Using Discursis to enhance the qualitative analysis of hospital pharmacist-patient interactions

Bernadette A.M. Chevalier, Bernadette Maria Watson, Michael A. Barras, William N. Cottrell, Daniel J. Angus

Research output: Journal article publicationJournal articleAcademic researchpeer-review

2 Citations (Scopus)


Introduction Pharmacist-patient communication during medication counselling has been successfully investigated using Communication Accommodation Theory (CAT). Communication researchers in other healthcare professions have utilised Discursis software as an adjunct to their manual qualitative analysis processes. Discursis provides a visual, chronological representation of communication exchanges and identifies patterns of interactant engagement. Aim The aim of this study was to describe how Discursis software was used to enhance previously conducted qualitative analysis of pharmacist-patient interactions (by visualising pharmacist-patient speech patterns, episodes of engagement, and identifying CAT strategies employed by pharmacists within these episodes). Methods Visual plots from 48 transcribed audio recordings of pharmacist-patient exchanges were generated by Discursis. Representative plots were selected to show moderate-high and low- level speaker engagement. Details of engagement were investigated for pharmacist application of CAT strategies (approximation, interpretability, discourse management, emotional expression, and interpersonal control). Results Discursis plots allowed for identification of distinct patterns occurring within pharmacist-patient exchanges. Moderate-high pharmacist-patient engagement was characterised by multiple off-diagonal squares while alternating single coloured squares depicted low engagement. Engagement episodes were associated with multiple CAT strategies such as discourse management (open-ended questions). Patterns reflecting pharmacist or patient speaker dominance were dependant on clinical setting. Discussion and conclusions Discursis analysis of pharmacist-patient interactions, a novel application of the technology in health communication, was found to be an effective visualisation tool to pin-point episodes for CAT analysis. Discursis has numerous practical and theoretical applications for future health communication research and training. Researchers can use the software to support qualitative analysis where large data sets can be quickly reviewed to identify key areas for concentrated analysis. Because Discursis plots are easily generated from audio recorded transcripts, they are conducive as teaching tools for both students and practitioners to assess and develop their communication skills.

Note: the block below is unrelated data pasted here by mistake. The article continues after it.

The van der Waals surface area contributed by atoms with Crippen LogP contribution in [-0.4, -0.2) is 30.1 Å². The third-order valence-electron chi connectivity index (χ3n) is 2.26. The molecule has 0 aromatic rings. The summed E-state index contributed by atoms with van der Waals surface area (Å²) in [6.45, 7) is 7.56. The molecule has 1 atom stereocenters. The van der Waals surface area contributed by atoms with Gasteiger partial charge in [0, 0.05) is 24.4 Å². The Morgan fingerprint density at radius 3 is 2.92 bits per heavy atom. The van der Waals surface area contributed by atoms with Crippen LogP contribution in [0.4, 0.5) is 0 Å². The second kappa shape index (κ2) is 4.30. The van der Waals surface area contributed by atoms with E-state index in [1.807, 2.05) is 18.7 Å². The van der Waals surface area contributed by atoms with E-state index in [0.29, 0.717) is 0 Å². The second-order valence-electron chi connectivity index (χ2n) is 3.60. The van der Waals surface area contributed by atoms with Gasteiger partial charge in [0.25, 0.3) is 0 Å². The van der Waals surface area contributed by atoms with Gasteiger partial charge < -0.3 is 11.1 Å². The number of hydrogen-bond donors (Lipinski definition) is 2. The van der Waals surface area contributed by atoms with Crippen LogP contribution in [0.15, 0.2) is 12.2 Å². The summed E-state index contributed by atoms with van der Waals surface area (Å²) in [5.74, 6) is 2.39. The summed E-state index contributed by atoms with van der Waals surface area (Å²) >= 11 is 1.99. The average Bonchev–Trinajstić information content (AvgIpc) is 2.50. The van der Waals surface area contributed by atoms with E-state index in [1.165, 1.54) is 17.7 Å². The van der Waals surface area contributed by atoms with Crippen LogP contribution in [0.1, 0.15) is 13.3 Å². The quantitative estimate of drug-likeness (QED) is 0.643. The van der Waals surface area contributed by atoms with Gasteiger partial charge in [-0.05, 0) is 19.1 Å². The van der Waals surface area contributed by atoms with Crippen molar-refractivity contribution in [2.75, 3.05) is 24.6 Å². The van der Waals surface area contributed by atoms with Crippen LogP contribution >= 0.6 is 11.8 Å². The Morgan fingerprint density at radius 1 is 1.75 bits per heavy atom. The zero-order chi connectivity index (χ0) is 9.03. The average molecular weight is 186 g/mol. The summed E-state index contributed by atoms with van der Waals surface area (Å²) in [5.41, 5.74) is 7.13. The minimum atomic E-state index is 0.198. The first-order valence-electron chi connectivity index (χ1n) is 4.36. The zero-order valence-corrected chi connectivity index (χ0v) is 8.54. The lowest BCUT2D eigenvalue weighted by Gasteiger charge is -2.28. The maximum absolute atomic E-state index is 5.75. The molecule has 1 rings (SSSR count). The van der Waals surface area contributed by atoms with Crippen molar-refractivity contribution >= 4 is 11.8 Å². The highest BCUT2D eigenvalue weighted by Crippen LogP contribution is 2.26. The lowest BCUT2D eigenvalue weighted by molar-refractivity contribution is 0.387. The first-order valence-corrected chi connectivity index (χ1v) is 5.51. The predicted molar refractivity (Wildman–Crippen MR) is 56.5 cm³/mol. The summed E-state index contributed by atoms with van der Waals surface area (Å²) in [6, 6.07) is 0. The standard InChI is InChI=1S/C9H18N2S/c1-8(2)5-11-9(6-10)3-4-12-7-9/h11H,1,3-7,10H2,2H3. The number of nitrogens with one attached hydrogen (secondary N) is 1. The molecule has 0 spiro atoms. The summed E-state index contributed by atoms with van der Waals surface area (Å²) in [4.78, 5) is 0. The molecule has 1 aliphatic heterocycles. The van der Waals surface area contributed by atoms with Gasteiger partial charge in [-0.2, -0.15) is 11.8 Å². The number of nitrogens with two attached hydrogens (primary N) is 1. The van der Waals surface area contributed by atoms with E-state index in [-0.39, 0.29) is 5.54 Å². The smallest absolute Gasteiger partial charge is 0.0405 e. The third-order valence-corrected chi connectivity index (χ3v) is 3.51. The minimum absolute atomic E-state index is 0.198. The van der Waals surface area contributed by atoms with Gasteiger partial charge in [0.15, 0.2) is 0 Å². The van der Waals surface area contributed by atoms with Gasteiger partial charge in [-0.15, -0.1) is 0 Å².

Original languageEnglish
Article numbere0197288
JournalPLoS ONE
Issue number5
Publication statusPublished - 1 May 2018

ASJC Scopus subject areas

  • General Biochemistry,Genetics and Molecular Biology
  • General Agricultural and Biological Sciences


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